People always say to me, ‘Why don’t you get along with critics?’” Lou Reed told me one night in 2012. “I tell them, ‘I get along fine with Anthony DeCurtis.’ Shuts them right up.” We were sitting in the dining room of the Kelly Writers House at the University of Pennsylvania, where I teach creative writing. I’d brought Lou down to do an interview with me in front of 50 or so invited guests and to have dinner with a dozen students, faculty members, musicians, and local media luminaries. As with so many things with Lou, it was touch and go until the very end.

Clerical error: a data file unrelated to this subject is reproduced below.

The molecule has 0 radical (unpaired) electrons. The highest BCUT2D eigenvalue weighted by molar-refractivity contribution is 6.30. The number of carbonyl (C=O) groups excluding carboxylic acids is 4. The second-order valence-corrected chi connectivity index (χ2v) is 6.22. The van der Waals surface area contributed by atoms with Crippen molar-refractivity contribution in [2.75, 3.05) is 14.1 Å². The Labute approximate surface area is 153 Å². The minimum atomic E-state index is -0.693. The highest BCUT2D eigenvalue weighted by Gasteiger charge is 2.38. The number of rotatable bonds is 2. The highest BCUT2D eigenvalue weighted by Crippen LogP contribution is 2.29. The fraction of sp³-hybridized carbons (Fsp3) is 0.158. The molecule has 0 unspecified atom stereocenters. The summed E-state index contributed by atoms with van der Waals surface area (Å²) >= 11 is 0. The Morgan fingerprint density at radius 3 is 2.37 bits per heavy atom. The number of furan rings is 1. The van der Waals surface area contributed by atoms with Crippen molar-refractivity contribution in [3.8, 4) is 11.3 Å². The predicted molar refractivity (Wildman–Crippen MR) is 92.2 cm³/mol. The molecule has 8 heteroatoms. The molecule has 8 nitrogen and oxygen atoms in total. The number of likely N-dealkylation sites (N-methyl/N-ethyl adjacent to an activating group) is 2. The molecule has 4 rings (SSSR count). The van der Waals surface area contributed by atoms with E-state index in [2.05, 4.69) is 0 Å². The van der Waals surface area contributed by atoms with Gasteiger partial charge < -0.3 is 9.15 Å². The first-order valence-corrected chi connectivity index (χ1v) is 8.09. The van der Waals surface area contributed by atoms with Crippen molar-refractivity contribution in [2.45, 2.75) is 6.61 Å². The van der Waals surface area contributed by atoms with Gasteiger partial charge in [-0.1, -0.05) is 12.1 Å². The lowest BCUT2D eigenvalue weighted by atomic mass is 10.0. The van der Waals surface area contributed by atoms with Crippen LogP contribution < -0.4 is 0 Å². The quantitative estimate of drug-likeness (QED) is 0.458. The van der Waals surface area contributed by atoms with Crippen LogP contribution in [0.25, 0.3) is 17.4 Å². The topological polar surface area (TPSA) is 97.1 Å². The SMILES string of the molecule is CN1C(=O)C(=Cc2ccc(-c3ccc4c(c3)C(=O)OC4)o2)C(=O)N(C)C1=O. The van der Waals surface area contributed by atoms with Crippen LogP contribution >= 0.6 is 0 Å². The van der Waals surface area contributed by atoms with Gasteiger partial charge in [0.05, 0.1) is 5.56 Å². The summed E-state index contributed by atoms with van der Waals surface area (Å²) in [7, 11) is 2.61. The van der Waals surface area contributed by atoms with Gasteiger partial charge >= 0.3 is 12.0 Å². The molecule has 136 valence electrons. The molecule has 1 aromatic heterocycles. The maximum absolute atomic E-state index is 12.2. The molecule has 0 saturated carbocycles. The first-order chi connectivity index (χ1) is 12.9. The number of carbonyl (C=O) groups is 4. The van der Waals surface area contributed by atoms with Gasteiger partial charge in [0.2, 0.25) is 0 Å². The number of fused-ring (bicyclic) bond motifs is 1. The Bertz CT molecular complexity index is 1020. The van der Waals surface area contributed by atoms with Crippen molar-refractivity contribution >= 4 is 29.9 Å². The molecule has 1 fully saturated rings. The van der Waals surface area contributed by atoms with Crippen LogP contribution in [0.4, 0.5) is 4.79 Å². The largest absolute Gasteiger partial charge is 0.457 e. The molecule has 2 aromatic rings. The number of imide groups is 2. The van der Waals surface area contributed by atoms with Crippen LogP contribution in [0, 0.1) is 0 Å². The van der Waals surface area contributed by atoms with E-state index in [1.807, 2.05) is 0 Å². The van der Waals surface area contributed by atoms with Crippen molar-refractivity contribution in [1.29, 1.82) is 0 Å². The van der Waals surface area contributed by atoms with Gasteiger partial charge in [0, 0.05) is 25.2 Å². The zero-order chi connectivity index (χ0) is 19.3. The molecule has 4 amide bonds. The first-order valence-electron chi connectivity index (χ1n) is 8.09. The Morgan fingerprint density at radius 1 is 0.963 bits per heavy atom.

I always felt that one of the reasons Lou and I got along well was that we met socially before we ever met as artist and critic. In June of 1995, I got stuck at the airport in Cleveland, where I had gone to cover the concert celebrating the opening of the Rock and Roll Hall of Fame. My flight back to New York was delayed for hours, and I was settling in for the wait when I ran into a record company friend, who introduced me to Lou and Laurie [Anderson, musician and Reed’s partner]. There’s nothing like an interminable flight delay to grease the gears of socialisation.
“You reviewed New York for Rolling Stone, right?” Reed asked, referring to his classic 1989 album.
“How many stars did you give it?”
“Shoulda been five,” he said. But he was smiling. The ice had been broken
continued in The Guardian